I don’t know what it is lately, but there is so much going on outside the Earth’s atmosphere! Everyone who’s anyone is into space again. It’s all the rage. Space hasn’t been this cool since 1969 when Tom Hanks and Gary Sinese landed on the moon or whatever.

I’m totally into it. I’ve always been fascinated by the idea of space travel and extraterrestrial life and planets beyond our galaxy. I mean, just the concept of light years as a measure of distance pretty much blows my mind. I love the idea that one day we might all be blasting about in our little space pods, running errands on Mars and stopping for a quick drink at the International Space Station. Sure, $250 for a martini is steep, but you can’t beat the view.

In case you’re not following this news category with as much interest as I have been, here are some highlights you may have missed:

Mars is basically future Earth, with more warm tones: The Mars Rover, Curiosity, has been out and about these weeks, doing it’s thing. Roving about, taking samples and pictures to send back to scientists, singing really loudly, writing in the dirt (ROVER WUZ HERE ’12; FOR A GOOD TIME, CALL HOUSTON), and acting out scenes from all of its favorite movies and doing all the parts (Wall-E, Star Wars, Transformers, etc.). And while no one knew precisely what to expect—otherwise, why bother?—NASA is particularly shocked at how closely some of the findings resemble natural resources on Earth. For one, according to the LA Times, evidence of an ancient, dried-up riverbed. Hey, that’s cool. And how about a rock named Jake which is incredibly diverse, minerals-wise, so much so that it very closely resembles types of rocks found on our planet? Whaaaaaat? Yeah. Next thing you know, Curiosity will be innocently roving around humming Les Miz and it’ll stumble on a partially-submerged, ancient Statue of Liberty. IT WAS EARTH ALL ALONG!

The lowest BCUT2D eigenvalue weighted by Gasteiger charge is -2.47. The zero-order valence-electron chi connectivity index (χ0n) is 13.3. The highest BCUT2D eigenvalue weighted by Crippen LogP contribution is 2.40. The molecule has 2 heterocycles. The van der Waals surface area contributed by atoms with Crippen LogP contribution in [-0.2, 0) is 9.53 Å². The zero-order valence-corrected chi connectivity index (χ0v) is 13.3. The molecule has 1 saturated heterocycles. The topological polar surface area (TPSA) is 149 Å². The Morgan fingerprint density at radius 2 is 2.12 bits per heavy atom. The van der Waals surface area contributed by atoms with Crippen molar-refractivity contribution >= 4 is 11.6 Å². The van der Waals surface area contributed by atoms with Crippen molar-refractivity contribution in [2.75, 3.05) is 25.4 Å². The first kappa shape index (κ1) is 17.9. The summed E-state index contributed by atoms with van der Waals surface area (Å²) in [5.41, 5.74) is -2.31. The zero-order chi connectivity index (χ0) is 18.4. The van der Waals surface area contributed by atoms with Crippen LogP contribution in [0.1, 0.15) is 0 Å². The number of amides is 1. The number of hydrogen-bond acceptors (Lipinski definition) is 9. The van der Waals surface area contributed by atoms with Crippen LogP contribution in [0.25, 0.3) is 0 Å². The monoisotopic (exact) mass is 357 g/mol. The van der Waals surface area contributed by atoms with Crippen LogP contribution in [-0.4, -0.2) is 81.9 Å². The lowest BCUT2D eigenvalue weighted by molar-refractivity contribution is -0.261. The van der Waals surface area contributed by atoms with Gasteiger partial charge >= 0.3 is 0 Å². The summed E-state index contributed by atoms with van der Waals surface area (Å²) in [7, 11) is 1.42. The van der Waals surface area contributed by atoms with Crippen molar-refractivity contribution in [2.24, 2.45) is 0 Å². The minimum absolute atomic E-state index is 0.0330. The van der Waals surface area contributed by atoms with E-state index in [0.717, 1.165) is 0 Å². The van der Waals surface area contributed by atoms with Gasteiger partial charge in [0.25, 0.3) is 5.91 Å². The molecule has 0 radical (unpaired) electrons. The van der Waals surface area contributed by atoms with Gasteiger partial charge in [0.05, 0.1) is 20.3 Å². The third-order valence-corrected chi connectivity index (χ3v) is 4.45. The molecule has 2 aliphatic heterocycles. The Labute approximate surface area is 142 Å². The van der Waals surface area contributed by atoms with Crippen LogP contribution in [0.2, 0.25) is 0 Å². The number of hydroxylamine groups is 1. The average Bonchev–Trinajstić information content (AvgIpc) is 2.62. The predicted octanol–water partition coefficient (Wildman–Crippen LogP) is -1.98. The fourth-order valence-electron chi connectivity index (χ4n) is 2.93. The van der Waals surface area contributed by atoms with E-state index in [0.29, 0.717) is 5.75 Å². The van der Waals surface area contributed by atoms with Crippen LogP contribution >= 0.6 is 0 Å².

There is a planet out there for you, Slick Rick. And you too, Jennifer Aniston. And even you, Vanessa Bryant: This is important. Via The Escapist, astronomists now believe there is a planet of which at least one-third is made out of diamonds. Diamonds! It’s called 55 Cancri e, a deceptively un-blingy name, and based on the planet’s weight and some other brainiac stuff, scientists now believe it is, in all likelihood, composed of “graphite and diamond.” But don’t break out the mining gear just yet. 55 Cancri e temperatures can reach up to 3,900 degrees Fahrenheit, so you likely wouldn’t make it off with all that treasure alive. Then again, when you die, your body would be melted down and eventually processed into more diamonds*, so that’s sort of a neat way to go.

Finally, you can buy space rocks: If you have, like, a lot of money. Darryl Pitt, owner of the Macovich Collection of Meteorites, is selling many of the prized pieces of his collection through Heritage Auctions, in the largest meteorite auction ever. On the menu is a four-pound chunk of moon, and a piece of a huge meteorite which fell on some poor schmuck’s Chevy in Peekskill in 1992. Groovy.

*I made that up.

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